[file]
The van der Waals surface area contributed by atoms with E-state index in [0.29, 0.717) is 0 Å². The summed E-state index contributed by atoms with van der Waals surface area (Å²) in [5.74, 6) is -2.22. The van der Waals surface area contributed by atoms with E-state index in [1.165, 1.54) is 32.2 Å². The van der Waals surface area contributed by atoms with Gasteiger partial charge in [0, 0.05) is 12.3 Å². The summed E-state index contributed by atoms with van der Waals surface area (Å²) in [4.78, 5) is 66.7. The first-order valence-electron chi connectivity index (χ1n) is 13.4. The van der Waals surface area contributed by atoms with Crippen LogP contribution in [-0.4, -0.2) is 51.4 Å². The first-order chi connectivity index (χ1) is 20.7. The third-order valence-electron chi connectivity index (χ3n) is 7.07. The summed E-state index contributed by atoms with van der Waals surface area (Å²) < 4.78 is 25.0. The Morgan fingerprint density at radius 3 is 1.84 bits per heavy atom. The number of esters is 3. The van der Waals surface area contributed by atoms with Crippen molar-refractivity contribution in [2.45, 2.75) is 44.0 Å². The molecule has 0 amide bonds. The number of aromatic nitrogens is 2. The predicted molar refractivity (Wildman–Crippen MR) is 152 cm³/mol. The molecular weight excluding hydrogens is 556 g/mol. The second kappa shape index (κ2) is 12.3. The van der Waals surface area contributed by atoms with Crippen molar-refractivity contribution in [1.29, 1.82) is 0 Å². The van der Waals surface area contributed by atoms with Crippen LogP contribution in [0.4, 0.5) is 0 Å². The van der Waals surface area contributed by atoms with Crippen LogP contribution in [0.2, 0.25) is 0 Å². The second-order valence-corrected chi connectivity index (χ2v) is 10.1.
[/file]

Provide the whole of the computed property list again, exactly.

The van der Waals surface area contributed by atoms with E-state index in [0.29, 0.717) is 0 Å². The summed E-state index contributed by atoms with van der Waals surface area (Å²) in [5.74, 6) is -2.22. The van der Waals surface area contributed by atoms with E-state index in [1.165, 1.54) is 32.2 Å². The van der Waals surface area contributed by atoms with Gasteiger partial charge in [0, 0.05) is 12.3 Å². The summed E-state index contributed by atoms with van der Waals surface area (Å²) in [4.78, 5) is 66.7. The first-order valence-electron chi connectivity index (χ1n) is 13.4. The van der Waals surface area contributed by atoms with Crippen LogP contribution in [-0.4, -0.2) is 51.4 Å². The first-order chi connectivity index (χ1) is 20.7. The third-order valence-electron chi connectivity index (χ3n) is 7.07. The summed E-state index contributed by atoms with van der Waals surface area (Å²) < 4.78 is 25.0. The Morgan fingerprint density at radius 3 is 1.84 bits per heavy atom. The number of esters is 3. The van der Waals surface area contributed by atoms with Crippen molar-refractivity contribution in [2.45, 2.75) is 44.0 Å². The molecule has 0 amide bonds. The number of aromatic nitrogens is 2. The predicted molar refractivity (Wildman–Crippen MR) is 152 cm³/mol. The molecular weight excluding hydrogens is 556 g/mol. The second kappa shape index (κ2) is 12.3. The van der Waals surface area contributed by atoms with Crippen molar-refractivity contribution in [1.29, 1.82) is 0 Å². The van der Waals surface area contributed by atoms with Crippen LogP contribution in [0.4, 0.5) is 0 Å². The van der Waals surface area contributed by atoms with Crippen LogP contribution in [0.2, 0.25) is 0 Å². The second-order valence-corrected chi connectivity index (χ2v) is 10.1.